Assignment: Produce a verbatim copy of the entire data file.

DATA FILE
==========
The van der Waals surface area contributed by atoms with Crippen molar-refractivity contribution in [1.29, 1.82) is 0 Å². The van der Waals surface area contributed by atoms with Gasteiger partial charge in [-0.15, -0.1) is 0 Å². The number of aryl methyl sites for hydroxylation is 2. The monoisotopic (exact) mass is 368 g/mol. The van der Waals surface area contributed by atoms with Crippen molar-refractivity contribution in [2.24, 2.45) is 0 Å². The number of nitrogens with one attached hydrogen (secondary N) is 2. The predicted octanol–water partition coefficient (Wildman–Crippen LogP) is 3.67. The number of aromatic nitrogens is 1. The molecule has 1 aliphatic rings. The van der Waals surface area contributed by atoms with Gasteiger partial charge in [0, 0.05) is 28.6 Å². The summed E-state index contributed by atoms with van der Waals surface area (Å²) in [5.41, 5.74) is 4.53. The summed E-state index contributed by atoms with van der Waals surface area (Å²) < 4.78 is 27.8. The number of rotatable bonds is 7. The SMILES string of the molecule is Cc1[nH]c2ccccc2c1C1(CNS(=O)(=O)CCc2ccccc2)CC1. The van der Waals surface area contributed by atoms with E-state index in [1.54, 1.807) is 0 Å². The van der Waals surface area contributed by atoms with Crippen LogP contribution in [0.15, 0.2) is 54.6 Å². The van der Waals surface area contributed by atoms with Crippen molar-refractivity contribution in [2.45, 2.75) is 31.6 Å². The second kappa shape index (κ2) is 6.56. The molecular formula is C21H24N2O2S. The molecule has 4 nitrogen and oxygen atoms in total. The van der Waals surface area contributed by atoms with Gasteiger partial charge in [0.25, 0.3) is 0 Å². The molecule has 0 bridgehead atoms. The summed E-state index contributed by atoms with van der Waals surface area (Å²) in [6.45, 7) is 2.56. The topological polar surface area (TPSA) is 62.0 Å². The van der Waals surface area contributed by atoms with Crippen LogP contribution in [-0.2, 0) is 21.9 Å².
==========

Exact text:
The van der Waals surface area contributed by atoms with Crippen molar-refractivity contribution in [1.29, 1.82) is 0 Å². The van der Waals surface area contributed by atoms with Gasteiger partial charge in [-0.15, -0.1) is 0 Å². The number of aryl methyl sites for hydroxylation is 2. The monoisotopic (exact) mass is 368 g/mol. The van der Waals surface area contributed by atoms with Crippen molar-refractivity contribution in [2.24, 2.45) is 0 Å². The number of nitrogens with one attached hydrogen (secondary N) is 2. The predicted octanol–water partition coefficient (Wildman–Crippen LogP) is 3.67. The number of aromatic nitrogens is 1. The molecule has 1 aliphatic rings. The van der Waals surface area contributed by atoms with Gasteiger partial charge in [0, 0.05) is 28.6 Å². The summed E-state index contributed by atoms with van der Waals surface area (Å²) in [5.41, 5.74) is 4.53. The summed E-state index contributed by atoms with van der Waals surface area (Å²) < 4.78 is 27.8. The number of rotatable bonds is 7. The SMILES string of the molecule is Cc1[nH]c2ccccc2c1C1(CNS(=O)(=O)CCc2ccccc2)CC1. The van der Waals surface area contributed by atoms with E-state index in [1.54, 1.807) is 0 Å². The van der Waals surface area contributed by atoms with Crippen LogP contribution in [0.15, 0.2) is 54.6 Å². The van der Waals surface area contributed by atoms with Crippen molar-refractivity contribution in [2.45, 2.75) is 31.6 Å². The second kappa shape index (κ2) is 6.56. The molecular formula is C21H24N2O2S. The molecule has 4 nitrogen and oxygen atoms in total. The van der Waals surface area contributed by atoms with Gasteiger partial charge in [0.25, 0.3) is 0 Å². The molecule has 0 bridgehead atoms. The summed E-state index contributed by atoms with van der Waals surface area (Å²) in [6.45, 7) is 2.56. The topological polar surface area (TPSA) is 62.0 Å². The van der Waals surface area contributed by atoms with Crippen LogP contribution in [-0.2, 0) is 21.9 Å².